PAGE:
“It’s interesting to have somebody say it out loud and to actually have a public debate about it,” he continued. “I’m not saying that more television doesn’t beget more good television and that more television in general doesn’t beget more good television. I’m saying that from a business standpoint and increasingly from a consumer standpoint, it’s hard to launch shows. I think it’s harder and harder for consumers to see good shows. It’s like there’s too much of everything in many ways. There’s not enough human attention to go around for all of the data, all of the articles, all of the television shows, all of the content … I guess what I’m saying is that I think content creation is in an economic bubble.
“You know, what I said [in August] was, I thought that this year or next year would probably be ‘Peak TV,’ although timing is really hard. I could well be wrong about timing. Anybody who tries to time the market lives to regret that day. But I thought, well, I’ll make a statement that’s falsifiable because, then, at least it’s out there, and it will be right or it won’t be right, right?”
Landgraf revealed that FX puts together a document referred to internally as The List, which is a list of every primetime series telecast in America. “It’s 26 pages long with 60 shows on each page,” he said, which brought a few gasps from critics in the room. The shows are listed in order of viewership; those on the last five pages, Landgraf observed, have ratings so small it’s as if no one watches them.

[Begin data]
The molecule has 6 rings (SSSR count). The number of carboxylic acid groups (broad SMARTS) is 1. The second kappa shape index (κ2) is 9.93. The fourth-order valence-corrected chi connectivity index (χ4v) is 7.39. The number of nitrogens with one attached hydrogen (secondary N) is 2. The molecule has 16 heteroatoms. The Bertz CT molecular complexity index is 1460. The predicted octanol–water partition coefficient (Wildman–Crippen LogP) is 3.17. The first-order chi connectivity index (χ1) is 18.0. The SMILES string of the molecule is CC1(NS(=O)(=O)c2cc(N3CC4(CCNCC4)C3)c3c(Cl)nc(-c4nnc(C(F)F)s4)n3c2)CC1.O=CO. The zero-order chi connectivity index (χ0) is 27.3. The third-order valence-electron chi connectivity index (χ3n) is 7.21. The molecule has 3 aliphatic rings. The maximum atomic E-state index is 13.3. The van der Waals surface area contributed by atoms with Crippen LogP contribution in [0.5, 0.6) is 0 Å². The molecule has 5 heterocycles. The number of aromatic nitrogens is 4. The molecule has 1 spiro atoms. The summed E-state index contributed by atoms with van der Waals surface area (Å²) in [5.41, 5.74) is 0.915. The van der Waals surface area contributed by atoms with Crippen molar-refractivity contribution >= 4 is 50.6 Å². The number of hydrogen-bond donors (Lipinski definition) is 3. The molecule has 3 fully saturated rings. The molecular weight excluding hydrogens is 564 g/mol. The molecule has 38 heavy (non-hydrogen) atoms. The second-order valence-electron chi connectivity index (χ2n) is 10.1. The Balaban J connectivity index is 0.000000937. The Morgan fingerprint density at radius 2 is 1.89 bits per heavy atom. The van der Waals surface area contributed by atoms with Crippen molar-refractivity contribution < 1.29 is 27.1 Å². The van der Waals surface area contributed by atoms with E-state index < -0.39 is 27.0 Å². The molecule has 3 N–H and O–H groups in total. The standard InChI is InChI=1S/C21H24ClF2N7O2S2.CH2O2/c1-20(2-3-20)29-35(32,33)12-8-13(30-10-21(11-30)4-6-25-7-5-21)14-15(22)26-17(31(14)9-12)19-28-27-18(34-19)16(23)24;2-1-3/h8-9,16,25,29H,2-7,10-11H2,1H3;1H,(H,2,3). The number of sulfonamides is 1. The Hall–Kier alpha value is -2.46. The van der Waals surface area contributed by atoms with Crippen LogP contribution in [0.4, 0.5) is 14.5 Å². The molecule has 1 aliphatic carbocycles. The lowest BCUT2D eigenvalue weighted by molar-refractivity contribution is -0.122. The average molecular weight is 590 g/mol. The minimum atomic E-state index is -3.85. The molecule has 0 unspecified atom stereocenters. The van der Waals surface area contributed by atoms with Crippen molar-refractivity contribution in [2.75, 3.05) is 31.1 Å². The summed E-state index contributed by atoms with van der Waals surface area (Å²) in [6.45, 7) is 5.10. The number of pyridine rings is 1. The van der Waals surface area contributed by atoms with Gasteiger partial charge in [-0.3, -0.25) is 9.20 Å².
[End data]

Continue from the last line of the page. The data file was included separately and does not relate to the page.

“There’s something a little wonky [about it],” he added. “If you really dug under the economics of every business making unscripted television shows and every show itself, [you would see] that they wouldn’t all be profitable. There are more shows being made than can be sustained economically.”
Commenting on Netflix (which would produce a jam-packed and very well attended TCA day beginning less than 24 hours later) Landgraf said, “Netflix went from zero shows three years ago to, the last time I counted, 55 adult series. They have about 45 children’s series, but I’m talking about half hour comedies, one hour dramas and adult comedies. A lot of people made a lot of money buying Netflix stock. It was up, I think, 140 percent last year, but it doesn’t make any significant amount of profit. So 55 of those new shows came from a business that’s not yet in any way making any significant amount of profit. My point is that something has got to give eventually in that regard. But I’m not foreseeing a collapse. I guess I just feel like we’ll get to maybe 450 shows and then there will be a contraction down to 350 or something like that.
"There’s still going to be a lot and I’m just talking about scripted shows. There’s still going to be a lot of TV for the foreseeable future.”